Saturday, January 30, 2010

I SAID "Danger Ahead"!

By all accounts the meeting Friday between congressional Republicans and President Obama in Baltimore was a boon to both sides. The president looked magnanimous, courageous, and thoughtful. And, at least to my mind, the GOP came off somehow as the governing party in Washington in spite of the fact that the Democrats still retain substantial majorities in both houses.

Wonderful. Three cheers for bi-partisanship! Drinks all around!

Be careful, be very careful. The problem with this kind of success is that it forecasts exactly the "danger ahead" to which I was referring in my post by that title of a few days ago. While I have no doubt many, most even, elected Republicans will resist President Obama's charms, and the likely rhetorical move of his party to the ideological center of American politics, I do retain, however, serious doubts about a few. Unfortunately, it will only take a few who, as a result of the rising political pressure, cave. Their caving will give the President and the Democrats a win and saddle the country with another huge dose of big-government liberalism, saving us only from a very huge dose of big-government liberalism. Some victory that.

Truck Driver Texting and the Liberal Mind

I read a short piece in USA Today a few days ago about the danger posed by truck drivers texting or e-mailing while operating their rigs and the move by many state legislatures to outlaw the practice, imposing heavy fines if one is caught doing so. All well and good, I guess. (Although I'm unsure as to why the states would single out truck drivers.) But what grabbed my attention, and raised my dander, was that the article included the news that Senator Charles Schumer, D-N.Y., along with Senators Robert Menendez, D-N.J, and Kay Hagan, D-N.C., had introduced legislation to impose a federal ban on the practice. To give the legislation teeth they included a proviso that states that didn't go along with the ban would risk losing 25% of their federal highway funds.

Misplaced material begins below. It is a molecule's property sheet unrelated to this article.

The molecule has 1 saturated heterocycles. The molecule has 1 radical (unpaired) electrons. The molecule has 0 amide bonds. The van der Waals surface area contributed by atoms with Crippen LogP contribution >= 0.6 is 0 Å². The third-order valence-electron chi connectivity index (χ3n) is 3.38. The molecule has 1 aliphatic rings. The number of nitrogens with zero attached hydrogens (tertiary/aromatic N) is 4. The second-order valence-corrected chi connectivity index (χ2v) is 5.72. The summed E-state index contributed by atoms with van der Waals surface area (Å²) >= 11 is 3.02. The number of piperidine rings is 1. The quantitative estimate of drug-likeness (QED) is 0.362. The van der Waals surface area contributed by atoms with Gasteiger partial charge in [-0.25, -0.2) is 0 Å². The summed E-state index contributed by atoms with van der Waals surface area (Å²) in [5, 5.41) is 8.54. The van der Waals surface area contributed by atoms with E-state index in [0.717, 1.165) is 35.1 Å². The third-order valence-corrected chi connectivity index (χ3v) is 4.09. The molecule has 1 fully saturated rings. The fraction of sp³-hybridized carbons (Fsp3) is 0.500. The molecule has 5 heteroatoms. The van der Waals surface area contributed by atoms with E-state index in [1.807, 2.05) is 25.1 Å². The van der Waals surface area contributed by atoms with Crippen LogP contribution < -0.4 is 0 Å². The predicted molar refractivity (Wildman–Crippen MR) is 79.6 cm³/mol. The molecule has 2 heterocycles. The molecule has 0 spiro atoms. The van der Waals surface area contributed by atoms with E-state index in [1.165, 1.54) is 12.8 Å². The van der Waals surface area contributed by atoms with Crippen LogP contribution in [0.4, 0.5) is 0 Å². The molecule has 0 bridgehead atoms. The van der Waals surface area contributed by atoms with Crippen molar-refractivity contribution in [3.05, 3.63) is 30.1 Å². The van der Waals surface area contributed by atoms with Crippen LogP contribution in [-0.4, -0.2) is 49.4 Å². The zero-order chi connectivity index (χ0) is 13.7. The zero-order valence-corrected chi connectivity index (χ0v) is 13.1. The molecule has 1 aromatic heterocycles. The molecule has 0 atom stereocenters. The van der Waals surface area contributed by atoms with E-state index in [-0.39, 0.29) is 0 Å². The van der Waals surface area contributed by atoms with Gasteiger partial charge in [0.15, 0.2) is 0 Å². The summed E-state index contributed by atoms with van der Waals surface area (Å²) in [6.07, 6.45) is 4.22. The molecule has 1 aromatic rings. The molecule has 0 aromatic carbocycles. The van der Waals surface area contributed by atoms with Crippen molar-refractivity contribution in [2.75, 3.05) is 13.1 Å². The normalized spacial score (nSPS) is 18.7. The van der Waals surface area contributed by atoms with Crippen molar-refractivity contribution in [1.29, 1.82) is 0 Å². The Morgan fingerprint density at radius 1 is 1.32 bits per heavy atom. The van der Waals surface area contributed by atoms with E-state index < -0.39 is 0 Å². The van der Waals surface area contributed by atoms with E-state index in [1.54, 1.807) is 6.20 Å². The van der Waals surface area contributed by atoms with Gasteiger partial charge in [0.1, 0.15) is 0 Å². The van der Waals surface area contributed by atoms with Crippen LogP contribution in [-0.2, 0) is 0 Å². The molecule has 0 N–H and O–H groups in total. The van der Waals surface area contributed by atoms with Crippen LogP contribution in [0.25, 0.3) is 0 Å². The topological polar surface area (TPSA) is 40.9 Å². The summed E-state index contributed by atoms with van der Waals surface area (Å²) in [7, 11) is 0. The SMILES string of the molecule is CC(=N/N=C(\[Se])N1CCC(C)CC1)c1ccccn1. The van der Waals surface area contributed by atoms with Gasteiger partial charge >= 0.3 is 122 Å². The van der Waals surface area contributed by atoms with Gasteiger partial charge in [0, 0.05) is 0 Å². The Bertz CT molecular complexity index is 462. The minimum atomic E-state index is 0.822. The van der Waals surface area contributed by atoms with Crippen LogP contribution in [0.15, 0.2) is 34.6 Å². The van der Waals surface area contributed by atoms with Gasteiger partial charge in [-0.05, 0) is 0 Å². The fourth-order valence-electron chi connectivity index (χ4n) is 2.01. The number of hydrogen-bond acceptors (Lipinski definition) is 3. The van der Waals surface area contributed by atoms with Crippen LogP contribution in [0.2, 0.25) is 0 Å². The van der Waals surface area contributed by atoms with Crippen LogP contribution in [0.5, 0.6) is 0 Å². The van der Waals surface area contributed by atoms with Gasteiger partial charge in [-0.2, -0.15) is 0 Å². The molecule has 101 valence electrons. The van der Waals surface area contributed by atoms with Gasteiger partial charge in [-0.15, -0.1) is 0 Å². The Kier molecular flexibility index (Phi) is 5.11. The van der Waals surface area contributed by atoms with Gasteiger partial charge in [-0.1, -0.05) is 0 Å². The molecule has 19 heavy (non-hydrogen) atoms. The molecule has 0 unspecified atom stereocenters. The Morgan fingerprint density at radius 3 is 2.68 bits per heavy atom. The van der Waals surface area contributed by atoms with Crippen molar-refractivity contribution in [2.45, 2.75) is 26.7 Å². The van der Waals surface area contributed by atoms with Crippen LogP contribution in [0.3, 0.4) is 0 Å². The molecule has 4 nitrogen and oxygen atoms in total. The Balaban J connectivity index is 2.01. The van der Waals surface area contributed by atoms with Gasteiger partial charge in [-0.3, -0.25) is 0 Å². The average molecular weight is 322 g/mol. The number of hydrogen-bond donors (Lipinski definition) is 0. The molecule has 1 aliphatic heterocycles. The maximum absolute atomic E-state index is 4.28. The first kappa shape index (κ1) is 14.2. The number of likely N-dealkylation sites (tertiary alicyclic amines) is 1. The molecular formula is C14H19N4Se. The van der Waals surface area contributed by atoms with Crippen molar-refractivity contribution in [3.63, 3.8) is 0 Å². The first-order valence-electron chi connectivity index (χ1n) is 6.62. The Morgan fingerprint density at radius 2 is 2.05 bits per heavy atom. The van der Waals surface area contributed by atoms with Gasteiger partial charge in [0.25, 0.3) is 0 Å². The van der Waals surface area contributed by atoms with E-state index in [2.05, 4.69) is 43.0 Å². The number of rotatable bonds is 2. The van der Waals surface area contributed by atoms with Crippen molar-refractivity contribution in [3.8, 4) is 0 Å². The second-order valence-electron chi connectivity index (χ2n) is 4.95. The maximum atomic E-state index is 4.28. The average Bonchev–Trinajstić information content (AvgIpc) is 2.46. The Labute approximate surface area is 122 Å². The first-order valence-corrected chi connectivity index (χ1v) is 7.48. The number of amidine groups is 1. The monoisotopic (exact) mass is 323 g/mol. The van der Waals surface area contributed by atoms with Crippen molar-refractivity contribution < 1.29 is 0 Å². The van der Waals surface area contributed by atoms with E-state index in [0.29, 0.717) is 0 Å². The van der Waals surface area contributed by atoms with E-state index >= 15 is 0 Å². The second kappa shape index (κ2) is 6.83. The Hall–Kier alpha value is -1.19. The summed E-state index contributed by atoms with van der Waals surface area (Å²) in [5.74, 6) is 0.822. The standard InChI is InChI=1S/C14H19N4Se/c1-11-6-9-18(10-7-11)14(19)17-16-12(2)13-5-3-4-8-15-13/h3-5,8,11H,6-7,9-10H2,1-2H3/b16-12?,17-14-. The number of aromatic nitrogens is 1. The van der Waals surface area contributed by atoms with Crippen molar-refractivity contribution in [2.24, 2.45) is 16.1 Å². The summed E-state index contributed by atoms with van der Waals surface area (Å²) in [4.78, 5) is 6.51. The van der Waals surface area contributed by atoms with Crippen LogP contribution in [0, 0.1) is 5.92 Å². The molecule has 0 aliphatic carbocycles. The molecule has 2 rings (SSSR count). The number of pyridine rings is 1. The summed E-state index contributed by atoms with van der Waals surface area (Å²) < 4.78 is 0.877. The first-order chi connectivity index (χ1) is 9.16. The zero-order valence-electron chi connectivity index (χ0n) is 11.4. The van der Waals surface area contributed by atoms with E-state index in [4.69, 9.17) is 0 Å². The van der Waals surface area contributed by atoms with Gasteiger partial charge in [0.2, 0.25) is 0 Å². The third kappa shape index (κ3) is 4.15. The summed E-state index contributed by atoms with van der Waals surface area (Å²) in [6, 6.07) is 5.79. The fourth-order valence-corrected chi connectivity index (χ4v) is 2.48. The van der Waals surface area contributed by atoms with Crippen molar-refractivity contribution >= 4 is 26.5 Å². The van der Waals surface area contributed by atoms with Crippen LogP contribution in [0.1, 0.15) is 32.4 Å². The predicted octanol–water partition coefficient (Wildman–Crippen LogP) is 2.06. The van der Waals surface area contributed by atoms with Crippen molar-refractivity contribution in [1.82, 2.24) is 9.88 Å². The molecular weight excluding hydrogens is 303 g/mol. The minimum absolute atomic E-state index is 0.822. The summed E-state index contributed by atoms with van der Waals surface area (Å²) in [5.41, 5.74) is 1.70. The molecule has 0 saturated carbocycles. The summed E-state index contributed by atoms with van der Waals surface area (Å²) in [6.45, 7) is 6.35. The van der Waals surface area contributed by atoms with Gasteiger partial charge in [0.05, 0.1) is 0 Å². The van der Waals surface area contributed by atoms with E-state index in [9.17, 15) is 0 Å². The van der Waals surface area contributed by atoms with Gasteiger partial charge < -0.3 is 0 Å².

A federal ban! On the face of it, this is, I suppose, a rather small matter. I mean, haven't we all witnessed some idiot driver, in heavy traffic, head down, thumb-punching a cell phone? And, after all, who could be against making our roads safer? But this particular piece of legislation is instructive nonetheless because it begs, or should beg anyway, the question: How in the name of heaven is this a legitimate concern of our national government? If you think it is, or think maybe it is, or are even not sure it isn't, then you have embraced more fully the premises of contemporary liberalism than you know.

In the first instance, legislation of this nature is simply condescending. What Senator Schumer and his colleagues are suggesting finally is that the men and women serving in state and local offices, as well as the citizens who elected them, are incapable of self-government, that they do not know and cannot be trusted to know their own good. (The fact that it's the same citizenry that elected them to national office never seems to give them pause. But that's for another post.)

Moreover, there was time when the proposed law would have been broadly understood to be in clear violation of the spirit, if not also the letter, of our constitution. That founding document is foremost a listing of the enumerated and limited powers of the national government. Without appealing to illusive "emanations" and "penumbras", nowhere in it can one find the authority to legislate the driving practices of the citizens of an independent state within the geographical confines of that state.